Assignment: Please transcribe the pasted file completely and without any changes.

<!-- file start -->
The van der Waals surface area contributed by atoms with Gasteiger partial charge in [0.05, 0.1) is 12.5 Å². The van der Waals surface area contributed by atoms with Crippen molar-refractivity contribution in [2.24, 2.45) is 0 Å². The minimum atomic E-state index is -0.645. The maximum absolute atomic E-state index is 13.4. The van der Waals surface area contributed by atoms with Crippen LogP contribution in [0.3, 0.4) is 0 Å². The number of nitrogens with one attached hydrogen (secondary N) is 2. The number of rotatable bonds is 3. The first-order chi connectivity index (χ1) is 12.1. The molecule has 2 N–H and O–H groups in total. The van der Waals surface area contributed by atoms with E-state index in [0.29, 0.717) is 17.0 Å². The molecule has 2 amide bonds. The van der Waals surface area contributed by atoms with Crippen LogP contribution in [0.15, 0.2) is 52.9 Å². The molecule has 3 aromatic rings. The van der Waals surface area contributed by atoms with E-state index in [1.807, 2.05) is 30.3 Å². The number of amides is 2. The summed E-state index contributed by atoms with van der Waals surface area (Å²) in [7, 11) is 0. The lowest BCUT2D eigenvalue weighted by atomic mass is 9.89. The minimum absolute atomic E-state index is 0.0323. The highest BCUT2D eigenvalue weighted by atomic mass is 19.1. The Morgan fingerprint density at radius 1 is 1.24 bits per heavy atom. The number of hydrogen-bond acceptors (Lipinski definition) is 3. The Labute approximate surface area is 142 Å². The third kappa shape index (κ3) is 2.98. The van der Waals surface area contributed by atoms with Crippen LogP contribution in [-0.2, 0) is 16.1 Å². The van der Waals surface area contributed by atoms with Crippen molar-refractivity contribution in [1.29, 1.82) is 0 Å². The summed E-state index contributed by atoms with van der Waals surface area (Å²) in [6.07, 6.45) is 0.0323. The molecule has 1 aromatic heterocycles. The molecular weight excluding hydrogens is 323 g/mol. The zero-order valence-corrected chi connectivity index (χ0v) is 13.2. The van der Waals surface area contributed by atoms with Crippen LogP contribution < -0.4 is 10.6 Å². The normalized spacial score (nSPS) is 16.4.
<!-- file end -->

The van der Waals surface area contributed by atoms with Gasteiger partial charge in [0.05, 0.1) is 12.5 Å². The van der Waals surface area contributed by atoms with Crippen molar-refractivity contribution in [2.24, 2.45) is 0 Å². The minimum atomic E-state index is -0.645. The maximum absolute atomic E-state index is 13.4. The van der Waals surface area contributed by atoms with Crippen LogP contribution in [0.3, 0.4) is 0 Å². The number of nitrogens with one attached hydrogen (secondary N) is 2. The number of rotatable bonds is 3. The first-order chi connectivity index (χ1) is 12.1. The molecule has 2 N–H and O–H groups in total. The van der Waals surface area contributed by atoms with E-state index in [0.29, 0.717) is 17.0 Å². The molecule has 2 amide bonds. The van der Waals surface area contributed by atoms with Crippen LogP contribution in [0.15, 0.2) is 52.9 Å². The molecule has 3 aromatic rings. The van der Waals surface area contributed by atoms with E-state index in [1.807, 2.05) is 30.3 Å². The number of amides is 2. The summed E-state index contributed by atoms with van der Waals surface area (Å²) in [7, 11) is 0. The lowest BCUT2D eigenvalue weighted by atomic mass is 9.89. The minimum absolute atomic E-state index is 0.0323. The highest BCUT2D eigenvalue weighted by atomic mass is 19.1. The Morgan fingerprint density at radius 1 is 1.24 bits per heavy atom. The number of hydrogen-bond acceptors (Lipinski definition) is 3. The Labute approximate surface area is 142 Å². The third kappa shape index (κ3) is 2.98. The van der Waals surface area contributed by atoms with Crippen LogP contribution in [-0.2, 0) is 16.1 Å². The van der Waals surface area contributed by atoms with Crippen molar-refractivity contribution in [1.29, 1.82) is 0 Å². The summed E-state index contributed by atoms with van der Waals surface area (Å²) in [6.07, 6.45) is 0.0323. The molecule has 1 aromatic heterocycles. The molecular weight excluding hydrogens is 323 g/mol. The zero-order valence-corrected chi connectivity index (χ0v) is 13.2. The van der Waals surface area contributed by atoms with Crippen LogP contribution < -0.4 is 10.6 Å². The normalized spacial score (nSPS) is 16.4.